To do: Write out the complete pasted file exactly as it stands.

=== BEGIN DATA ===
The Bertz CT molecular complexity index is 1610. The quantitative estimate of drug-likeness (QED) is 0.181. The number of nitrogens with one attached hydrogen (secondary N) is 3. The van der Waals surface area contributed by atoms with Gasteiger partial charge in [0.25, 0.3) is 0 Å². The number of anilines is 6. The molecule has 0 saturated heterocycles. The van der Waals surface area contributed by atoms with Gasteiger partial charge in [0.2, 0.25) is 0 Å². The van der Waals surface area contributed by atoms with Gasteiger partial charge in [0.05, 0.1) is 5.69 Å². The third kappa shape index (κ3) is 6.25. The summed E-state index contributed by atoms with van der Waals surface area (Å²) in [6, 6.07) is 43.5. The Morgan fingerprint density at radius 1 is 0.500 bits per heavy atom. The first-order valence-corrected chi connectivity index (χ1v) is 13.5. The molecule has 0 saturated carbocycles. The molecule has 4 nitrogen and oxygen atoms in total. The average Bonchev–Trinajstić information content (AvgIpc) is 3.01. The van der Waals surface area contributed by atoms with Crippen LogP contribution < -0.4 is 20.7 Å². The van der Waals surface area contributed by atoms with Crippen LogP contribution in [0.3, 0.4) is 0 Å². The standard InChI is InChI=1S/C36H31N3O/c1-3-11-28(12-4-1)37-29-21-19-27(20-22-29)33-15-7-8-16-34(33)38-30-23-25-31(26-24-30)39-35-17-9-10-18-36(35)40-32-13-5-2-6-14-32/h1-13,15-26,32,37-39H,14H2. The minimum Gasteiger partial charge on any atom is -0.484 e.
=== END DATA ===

The Bertz CT molecular complexity index is 1610. The quantitative estimate of drug-likeness (QED) is 0.181. The number of nitrogens with one attached hydrogen (secondary N) is 3. The van der Waals surface area contributed by atoms with Gasteiger partial charge in [0.25, 0.3) is 0 Å². The number of anilines is 6. The molecule has 0 saturated heterocycles. The van der Waals surface area contributed by atoms with Gasteiger partial charge in [0.2, 0.25) is 0 Å². The van der Waals surface area contributed by atoms with Gasteiger partial charge in [0.05, 0.1) is 5.69 Å². The third kappa shape index (κ3) is 6.25. The summed E-state index contributed by atoms with van der Waals surface area (Å²) in [6, 6.07) is 43.5. The Morgan fingerprint density at radius 1 is 0.500 bits per heavy atom. The first-order valence-corrected chi connectivity index (χ1v) is 13.5. The molecule has 0 saturated carbocycles. The molecule has 4 nitrogen and oxygen atoms in total. The average Bonchev–Trinajstić information content (AvgIpc) is 3.01. The van der Waals surface area contributed by atoms with Crippen LogP contribution < -0.4 is 20.7 Å². The van der Waals surface area contributed by atoms with Crippen LogP contribution in [0.3, 0.4) is 0 Å². The standard InChI is InChI=1S/C36H31N3O/c1-3-11-28(12-4-1)37-29-21-19-27(20-22-29)33-15-7-8-16-34(33)38-30-23-25-31(26-24-30)39-35-17-9-10-18-36(35)40-32-13-5-2-6-14-32/h1-13,15-26,32,37-39H,14H2. The minimum Gasteiger partial charge on any atom is -0.484 e.